we have a zero-tolerance approach to modern slavery in our organisation and our supply chains the prevention, detection and reporting of modern slavery in any part of our organisation or supply chain is the responsibility of those working for us or on our behalf workers must not engage in, facilitate or fail to report any activity that might lead to, or suggest, a breach of this policy. We are committed to engaging with our stakeholders and suppliers to address the risk of modern slavery in our operations and supply chain. We take a risk-based approach to our contracting processes and keep them under review. Consistent with our risk-based approach, we require:

  • suppliers with a turnover of over £36 million to provide a copy of their Slavery and Human Trafficking Policy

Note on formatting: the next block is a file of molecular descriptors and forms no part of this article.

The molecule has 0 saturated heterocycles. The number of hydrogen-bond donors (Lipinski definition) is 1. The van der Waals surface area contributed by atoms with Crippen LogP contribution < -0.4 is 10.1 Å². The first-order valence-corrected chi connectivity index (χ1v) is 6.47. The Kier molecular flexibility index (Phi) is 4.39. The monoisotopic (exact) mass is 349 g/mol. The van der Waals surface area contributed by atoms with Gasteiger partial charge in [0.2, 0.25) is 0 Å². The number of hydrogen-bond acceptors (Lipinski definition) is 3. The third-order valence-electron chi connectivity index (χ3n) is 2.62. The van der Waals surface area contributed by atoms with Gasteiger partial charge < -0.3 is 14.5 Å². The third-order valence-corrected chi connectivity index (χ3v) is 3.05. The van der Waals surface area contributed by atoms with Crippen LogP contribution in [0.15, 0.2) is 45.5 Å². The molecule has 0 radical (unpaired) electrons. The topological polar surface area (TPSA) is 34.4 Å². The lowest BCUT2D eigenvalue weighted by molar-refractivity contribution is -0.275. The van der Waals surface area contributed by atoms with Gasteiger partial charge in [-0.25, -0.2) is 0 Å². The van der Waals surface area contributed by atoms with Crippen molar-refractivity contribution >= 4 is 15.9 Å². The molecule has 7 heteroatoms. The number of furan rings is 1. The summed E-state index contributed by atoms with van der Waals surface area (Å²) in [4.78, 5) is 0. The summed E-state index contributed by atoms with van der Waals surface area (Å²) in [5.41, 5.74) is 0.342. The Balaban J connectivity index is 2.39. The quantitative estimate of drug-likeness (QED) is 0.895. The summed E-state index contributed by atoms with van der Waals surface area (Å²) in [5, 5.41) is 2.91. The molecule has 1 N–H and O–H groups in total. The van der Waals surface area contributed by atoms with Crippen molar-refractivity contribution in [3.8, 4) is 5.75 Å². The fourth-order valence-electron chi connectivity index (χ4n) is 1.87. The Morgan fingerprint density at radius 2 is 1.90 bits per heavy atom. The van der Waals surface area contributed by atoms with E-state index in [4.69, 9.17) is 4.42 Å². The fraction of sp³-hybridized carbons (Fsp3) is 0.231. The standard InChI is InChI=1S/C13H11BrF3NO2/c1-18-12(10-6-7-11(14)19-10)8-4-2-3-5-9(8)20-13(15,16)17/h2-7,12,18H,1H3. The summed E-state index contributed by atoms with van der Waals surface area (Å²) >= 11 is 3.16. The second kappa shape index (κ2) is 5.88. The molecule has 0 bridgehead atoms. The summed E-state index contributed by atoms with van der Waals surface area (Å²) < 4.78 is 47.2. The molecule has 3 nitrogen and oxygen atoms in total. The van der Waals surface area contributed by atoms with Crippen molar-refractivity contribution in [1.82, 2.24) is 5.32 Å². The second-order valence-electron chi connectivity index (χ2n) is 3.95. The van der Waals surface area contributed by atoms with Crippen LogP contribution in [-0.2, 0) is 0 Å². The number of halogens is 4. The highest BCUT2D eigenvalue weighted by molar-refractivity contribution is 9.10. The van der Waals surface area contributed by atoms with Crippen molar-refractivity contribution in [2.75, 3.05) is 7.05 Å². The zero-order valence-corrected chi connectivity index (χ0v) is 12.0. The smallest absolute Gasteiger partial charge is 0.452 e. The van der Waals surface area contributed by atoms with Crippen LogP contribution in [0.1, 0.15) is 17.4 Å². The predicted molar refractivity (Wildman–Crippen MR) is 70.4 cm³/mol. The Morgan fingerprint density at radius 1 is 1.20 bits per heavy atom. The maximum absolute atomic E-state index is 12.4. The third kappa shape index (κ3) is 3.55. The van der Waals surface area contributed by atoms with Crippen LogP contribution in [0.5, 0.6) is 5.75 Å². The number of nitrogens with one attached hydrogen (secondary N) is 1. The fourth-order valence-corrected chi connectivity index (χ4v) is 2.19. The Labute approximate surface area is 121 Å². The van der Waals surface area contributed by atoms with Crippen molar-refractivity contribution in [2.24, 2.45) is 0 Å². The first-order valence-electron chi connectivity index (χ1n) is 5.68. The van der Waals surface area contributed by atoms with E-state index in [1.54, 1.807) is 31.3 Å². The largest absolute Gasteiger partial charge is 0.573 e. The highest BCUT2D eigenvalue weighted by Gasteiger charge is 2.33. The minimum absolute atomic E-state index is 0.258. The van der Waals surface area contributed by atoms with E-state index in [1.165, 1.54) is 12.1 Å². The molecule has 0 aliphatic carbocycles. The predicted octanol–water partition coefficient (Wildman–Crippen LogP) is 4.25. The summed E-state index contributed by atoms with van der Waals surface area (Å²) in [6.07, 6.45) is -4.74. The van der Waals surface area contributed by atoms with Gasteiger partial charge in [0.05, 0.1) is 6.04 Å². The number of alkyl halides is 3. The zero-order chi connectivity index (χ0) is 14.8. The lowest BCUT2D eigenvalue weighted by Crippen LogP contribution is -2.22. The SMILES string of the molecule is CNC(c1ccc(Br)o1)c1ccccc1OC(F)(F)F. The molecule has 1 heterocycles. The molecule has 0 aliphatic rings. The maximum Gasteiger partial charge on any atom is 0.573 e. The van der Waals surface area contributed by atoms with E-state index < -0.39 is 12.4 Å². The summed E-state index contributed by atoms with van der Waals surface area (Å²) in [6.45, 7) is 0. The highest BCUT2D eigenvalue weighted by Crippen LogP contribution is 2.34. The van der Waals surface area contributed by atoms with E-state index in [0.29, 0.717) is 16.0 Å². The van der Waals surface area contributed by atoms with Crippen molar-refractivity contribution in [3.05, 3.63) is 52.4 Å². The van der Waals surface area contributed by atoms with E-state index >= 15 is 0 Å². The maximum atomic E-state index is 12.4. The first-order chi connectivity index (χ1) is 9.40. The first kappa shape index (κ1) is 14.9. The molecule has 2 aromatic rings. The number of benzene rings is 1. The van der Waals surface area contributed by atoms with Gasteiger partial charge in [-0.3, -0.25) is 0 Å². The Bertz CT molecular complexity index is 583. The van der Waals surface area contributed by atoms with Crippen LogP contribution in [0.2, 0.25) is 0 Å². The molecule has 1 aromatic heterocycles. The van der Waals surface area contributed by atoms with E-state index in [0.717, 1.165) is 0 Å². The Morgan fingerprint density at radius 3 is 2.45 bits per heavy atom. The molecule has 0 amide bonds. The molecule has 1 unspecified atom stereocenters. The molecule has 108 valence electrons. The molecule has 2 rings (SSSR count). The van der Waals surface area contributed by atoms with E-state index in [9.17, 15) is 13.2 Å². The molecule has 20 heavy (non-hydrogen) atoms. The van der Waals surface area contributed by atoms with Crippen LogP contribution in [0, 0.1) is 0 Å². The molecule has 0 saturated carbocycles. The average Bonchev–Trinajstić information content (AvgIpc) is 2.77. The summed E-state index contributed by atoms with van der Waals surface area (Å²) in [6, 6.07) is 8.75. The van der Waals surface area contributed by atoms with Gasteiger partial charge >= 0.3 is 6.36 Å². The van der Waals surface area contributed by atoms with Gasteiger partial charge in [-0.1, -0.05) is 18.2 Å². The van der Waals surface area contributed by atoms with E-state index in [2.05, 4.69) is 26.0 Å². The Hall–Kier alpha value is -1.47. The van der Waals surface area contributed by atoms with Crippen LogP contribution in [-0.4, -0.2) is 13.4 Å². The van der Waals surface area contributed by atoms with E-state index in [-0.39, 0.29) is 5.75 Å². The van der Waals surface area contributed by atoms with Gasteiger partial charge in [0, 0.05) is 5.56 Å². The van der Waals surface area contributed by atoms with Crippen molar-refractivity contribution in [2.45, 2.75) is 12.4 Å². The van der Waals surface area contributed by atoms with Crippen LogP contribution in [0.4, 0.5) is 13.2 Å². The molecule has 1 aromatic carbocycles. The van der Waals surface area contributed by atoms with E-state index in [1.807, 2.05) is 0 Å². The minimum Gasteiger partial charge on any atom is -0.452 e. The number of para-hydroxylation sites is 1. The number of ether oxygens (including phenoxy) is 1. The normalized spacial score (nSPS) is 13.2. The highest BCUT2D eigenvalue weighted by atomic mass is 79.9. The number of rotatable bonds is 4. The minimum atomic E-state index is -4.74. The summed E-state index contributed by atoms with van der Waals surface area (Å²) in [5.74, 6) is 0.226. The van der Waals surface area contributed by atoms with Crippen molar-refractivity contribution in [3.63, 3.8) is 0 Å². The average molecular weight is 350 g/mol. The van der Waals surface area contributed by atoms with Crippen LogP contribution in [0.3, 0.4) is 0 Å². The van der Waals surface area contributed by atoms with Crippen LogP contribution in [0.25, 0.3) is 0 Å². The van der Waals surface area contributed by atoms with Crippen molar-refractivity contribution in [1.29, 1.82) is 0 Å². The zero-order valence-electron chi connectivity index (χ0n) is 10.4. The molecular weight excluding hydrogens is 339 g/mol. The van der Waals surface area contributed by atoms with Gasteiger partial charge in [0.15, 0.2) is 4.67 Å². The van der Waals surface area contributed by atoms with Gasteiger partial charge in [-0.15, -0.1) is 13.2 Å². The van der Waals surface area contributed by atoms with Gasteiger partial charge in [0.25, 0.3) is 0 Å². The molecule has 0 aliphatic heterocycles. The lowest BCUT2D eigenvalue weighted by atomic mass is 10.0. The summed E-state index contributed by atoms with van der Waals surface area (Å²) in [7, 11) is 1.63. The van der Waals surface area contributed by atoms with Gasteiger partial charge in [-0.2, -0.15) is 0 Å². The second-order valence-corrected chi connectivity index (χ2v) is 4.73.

• suppliers to confirm their compliance with the Modern Slavery Act 2015
  • suppliers engaging workers through a third party to obtain that third party’s agreement to comply with the Modern Slavery Act 2015

our contractual documentation with supply chains incorporates specific prohibition against slavery or servitude, the use of forced, compulsory or trafficked labour as part of our ongoing risk assessment and due diligence processes, we will consider whether circumstances warrant us carrying out audits of suppliers for their compliance with the Modern Slavery Act 2015. If we find that other individuals or organisations working on our behalf have breached this policy, we will ensure we take appropriate action

6. Reporting of modern slavery

The organisation encourages anyone to raise any concerns about modern slavery as soon as possible if they believe or suspect that a conflict with this policy has occurred or may occur in the future. The organisation has a whistleblowing policy which can be used to report any instances of modern slavery. Whistle-blowers are protected through the organisation’s confidential reporting process.

7. Responsibility for this policy